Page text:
7 February 2020

Controversial Hydel Project in India’s Northeast On Way To Completion

By Rajeev Bhattacharyya

A hydel dam in India’s Northeast that was stalled following large scale protests is now scheduled for completion in three-and-a-half years.

Straddled across the twin states of Assam and Arunachal Pradesh, the Lower Subansiri hydroelectric project was stuck for the past eight years due to various issues. All the hurdles were removed following a judgment by the National Green Tribunal (NGT) that dismissed a petition that had raised concerns over the project.

The Lower Subansiri project, which will produce 2000 megawatts of power, is being developed as part of India’s hydropower program to generate a total of 50,000 megawatts. Among the Central Electricity Authority (CEA)’s prefeasibility studies of 162 projects, a total of 5,600 megawatts was planned on the Subansiri river across three components. The river originates in Tibet and is one of the largest tributaries of the Brahmaputra.

The run-of-the-river project is expected to incur an expenditure of over $2.8 billion. It will consist of a concrete gravity dam, which will be 116 meters high from the river bed level and 130 meters from the foundation with a length of 284 meters.

Concerns Over Safety Measures

China’s Military Advancements in the 2010s: Air and Ground

By Rick Joe

The first decade of the 21st century has seen the Chinese military (People’s Liberation Army or PLA) undergo a number of major changes, which many observers around the world have kept a keen eye on. Indeed, among the world’s major military forces, the breadth and speed with which the PLA and the Chinese military industry have changed from the beginning of 2010 to the end of 2019 is quite remarkable.

Sometimes it can be easy to lose the forest for the trees; therefore as we enter the 2020s, it seems an opportune time to take a step back and review the most major and visible developments the PLA and Chinese military industry have experienced in the 2010s. For the sake of brevity, these are not wholly exhaustive. Part I will cover the Chinese Air Force (PLAAF), and the Chinese Army (PLAA/GF) and institutional and organizational domains, and Part II will review the Chinese Navy (PLAN) and Chinese Strike (PLARF).

Air Forces

J-20 and the introduction of stealth – By far the most headline grabbing development for the PLAAF this decade was the J-20 stealth fighter. The first prototype emerged in late 2010 and made its first flight in early 2011. Since then the J-20 has completed the major development milestones in its current form and entered service with combat units in 2018.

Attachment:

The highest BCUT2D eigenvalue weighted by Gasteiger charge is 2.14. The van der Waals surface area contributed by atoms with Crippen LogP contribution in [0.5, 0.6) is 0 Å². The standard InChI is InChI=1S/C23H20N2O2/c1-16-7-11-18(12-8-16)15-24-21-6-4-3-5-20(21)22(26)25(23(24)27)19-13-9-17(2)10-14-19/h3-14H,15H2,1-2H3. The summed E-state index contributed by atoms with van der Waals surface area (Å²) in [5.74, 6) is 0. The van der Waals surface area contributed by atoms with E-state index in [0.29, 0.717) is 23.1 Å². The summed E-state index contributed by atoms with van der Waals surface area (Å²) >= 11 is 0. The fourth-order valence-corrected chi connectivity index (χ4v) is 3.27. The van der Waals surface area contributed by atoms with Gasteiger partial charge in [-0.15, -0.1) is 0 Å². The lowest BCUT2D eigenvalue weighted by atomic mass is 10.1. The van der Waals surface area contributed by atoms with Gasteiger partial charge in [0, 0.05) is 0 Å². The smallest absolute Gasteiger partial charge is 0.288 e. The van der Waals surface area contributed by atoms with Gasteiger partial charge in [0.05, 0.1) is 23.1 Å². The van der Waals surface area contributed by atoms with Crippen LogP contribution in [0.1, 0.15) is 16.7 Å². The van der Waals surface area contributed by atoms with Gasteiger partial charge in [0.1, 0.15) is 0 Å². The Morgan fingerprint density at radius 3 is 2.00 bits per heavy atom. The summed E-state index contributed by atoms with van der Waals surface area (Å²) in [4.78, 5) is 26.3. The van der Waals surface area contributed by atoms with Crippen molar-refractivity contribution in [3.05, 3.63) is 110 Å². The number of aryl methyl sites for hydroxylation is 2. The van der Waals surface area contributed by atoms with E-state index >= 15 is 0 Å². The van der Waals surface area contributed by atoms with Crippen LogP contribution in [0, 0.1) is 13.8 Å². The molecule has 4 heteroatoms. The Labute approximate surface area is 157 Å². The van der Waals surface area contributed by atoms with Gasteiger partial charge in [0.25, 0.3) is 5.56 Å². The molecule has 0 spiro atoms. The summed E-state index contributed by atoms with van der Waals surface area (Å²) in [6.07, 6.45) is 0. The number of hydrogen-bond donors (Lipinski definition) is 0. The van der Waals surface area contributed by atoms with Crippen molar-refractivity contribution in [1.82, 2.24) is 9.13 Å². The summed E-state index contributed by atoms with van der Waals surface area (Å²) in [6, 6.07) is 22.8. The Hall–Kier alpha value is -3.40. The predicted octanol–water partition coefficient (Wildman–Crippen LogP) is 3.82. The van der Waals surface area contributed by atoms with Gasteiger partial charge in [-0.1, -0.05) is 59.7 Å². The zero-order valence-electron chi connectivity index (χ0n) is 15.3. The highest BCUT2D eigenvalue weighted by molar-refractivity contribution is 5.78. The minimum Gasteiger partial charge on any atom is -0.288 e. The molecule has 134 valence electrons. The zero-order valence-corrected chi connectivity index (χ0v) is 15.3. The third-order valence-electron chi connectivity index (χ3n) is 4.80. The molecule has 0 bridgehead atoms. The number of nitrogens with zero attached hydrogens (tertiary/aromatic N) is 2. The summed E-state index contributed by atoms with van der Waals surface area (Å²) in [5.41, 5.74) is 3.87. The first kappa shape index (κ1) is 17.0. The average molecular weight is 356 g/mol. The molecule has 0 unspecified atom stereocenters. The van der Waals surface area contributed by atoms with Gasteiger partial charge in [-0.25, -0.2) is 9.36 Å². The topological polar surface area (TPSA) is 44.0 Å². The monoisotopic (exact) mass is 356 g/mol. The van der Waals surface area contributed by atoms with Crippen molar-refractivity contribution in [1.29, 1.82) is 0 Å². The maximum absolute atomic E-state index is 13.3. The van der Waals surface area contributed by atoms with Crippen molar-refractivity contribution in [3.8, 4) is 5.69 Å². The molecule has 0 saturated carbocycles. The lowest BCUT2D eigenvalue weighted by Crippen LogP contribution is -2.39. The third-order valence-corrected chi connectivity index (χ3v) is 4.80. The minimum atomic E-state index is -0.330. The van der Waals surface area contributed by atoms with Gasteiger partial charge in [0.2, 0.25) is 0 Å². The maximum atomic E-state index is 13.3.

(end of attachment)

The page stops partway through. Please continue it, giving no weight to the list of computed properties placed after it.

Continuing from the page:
Raytheon engineer arrested for taking US missile defense secrets to China

By Justin Rohrlich Tim Fernholz

When Wei Sun, a 48-year-old engineer at Raytheon Missile Systems, left for an overseas trip last year, he told the company he planned to bring his company-issued HP EliteBook 840 laptop along.

Sun, a Chinese-born American citizen, had been working at Raytheon, the fourth-largest US defense contractor, for a decade. He held a secret-level security clearance and worked on highly sensitive missile programs used by the US military.

Since Sun’s computer contained large amounts of restricted data, Raytheon officials told him that taking it abroad would not only be a violation of company policy, but a serious violation of federal law, as well.
Sun had access to sensitive missile defense technology.

Sun didn’t listen, according to US prosecutors. While he was out of the country, Sun connected to Raytheon’s internal network on the laptop. He sent an email suddenly announcing he was quitting his job after 10 years in order to study and work overseas.

Is the U.S. Sleepwalking Into a Sino-Centric World Order?

By Lulio Vargas-Cohen

While the U.S. is at a crossroads in navigating the most important foreign policy issue of the century, the U.S. public remains unengaged about the importance of getting U.S.-China relations right.

Americans have witnessed what happens in a Wuhan food market, a Xinjiang detention center, or a government compound in Beijing, ripples not only across China but the entire world. In China, we are observing a nation undertaking bold policies to move up the economic value chain, modernizing its military to project power beyond its borders, and building a global web of economic and political links. The U.S. is no less exposed to this evolution than many of China’s closest neighbors; indeed, the bilateral U.S.-Chinese relationship is now the world’s most consequential. We can expect it will remain so for the rest of our lives.